You are only one person and you can only do so much. Some days will go a lot smoother than others. Allow things to slide. Give yourself a well-deserved break from the expectation that the house needs to sparkle like it did in its former glory – in those days before you lived inside it 24/7! It’s okay that today’s trip to the supermarket just didn’t happen – baked beans for dinner tonight is absolutely fine.
3. Education is everywhere
Here we all are schooling from home… Suddenly you’re a teacher and I’m not sure about you, but I don’t remember getting a qualification for this role! The general consensus is that we needn’t put too much pressure on ourselves (or on our kids) when it comes to home learning. It will look different for every age group, but if your kids are young (actually, even if they’re older!), there are loads of learning opportunities simply in everyday activities. Get your little kids to sort the pegs into colours while you hang out washing, or count the cookies as your roll them out on the tray for baking. Gather all your children together on the couch and read a pile of books aloud. Get your older kids helping with the cooking – lockdown is a great opportunity to equip our kids with some valuable domestic skills.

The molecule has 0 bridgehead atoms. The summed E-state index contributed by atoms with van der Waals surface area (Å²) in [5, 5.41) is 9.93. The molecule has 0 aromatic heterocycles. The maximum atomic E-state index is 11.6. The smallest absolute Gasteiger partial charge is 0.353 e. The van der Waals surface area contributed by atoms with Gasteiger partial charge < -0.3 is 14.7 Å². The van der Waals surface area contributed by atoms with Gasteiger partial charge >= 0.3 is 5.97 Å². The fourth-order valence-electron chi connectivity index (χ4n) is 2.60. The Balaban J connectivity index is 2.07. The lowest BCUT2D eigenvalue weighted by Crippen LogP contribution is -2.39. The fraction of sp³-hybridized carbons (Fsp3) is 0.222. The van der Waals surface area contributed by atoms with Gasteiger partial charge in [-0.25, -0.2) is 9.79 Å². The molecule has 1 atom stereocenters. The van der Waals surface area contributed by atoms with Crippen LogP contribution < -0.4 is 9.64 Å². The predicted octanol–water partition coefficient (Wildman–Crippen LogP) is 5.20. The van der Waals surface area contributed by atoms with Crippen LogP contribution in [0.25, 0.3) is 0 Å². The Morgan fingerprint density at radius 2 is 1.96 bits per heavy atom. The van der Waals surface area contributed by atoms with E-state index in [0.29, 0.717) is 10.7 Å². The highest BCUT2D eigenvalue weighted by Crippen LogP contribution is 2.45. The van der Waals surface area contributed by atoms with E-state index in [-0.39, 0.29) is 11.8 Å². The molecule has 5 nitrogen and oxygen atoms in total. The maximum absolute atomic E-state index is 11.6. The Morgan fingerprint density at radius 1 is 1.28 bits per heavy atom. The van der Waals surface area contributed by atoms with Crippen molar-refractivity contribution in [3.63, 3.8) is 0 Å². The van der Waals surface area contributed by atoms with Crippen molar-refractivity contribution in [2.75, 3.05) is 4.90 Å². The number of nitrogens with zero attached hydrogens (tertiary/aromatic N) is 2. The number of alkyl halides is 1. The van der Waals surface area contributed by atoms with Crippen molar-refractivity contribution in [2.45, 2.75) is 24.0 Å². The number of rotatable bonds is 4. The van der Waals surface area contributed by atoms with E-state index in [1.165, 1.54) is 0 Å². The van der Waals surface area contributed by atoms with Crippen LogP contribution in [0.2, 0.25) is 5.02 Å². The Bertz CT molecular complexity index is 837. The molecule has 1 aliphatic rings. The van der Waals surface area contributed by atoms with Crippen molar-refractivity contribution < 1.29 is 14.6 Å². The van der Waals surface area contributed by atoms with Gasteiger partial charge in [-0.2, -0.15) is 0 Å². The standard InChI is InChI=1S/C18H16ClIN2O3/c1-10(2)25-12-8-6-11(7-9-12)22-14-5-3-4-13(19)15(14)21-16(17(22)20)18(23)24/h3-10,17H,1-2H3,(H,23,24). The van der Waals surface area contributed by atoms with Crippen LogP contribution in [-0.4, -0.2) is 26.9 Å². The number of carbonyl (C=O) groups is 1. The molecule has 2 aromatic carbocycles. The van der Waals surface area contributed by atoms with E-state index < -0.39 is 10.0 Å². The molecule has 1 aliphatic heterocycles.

4. Front foot the connection
Maintain and pursue connection with your kids before their behaviour screams ‘I need you’. We can feel like we don’t have time to stop and spend quality time with our kids but here’s the deal – when their behaviour spirals out of control because they desperately need connection, we will spend the same amount of time – if not more time – helping them sort their feelings out and getting them back on track. Invest in short, but intentional, moments of focused attention throughout the day – this really helps with ‘maintenance’, keeping our kids’ tanks full and their emotions in balance.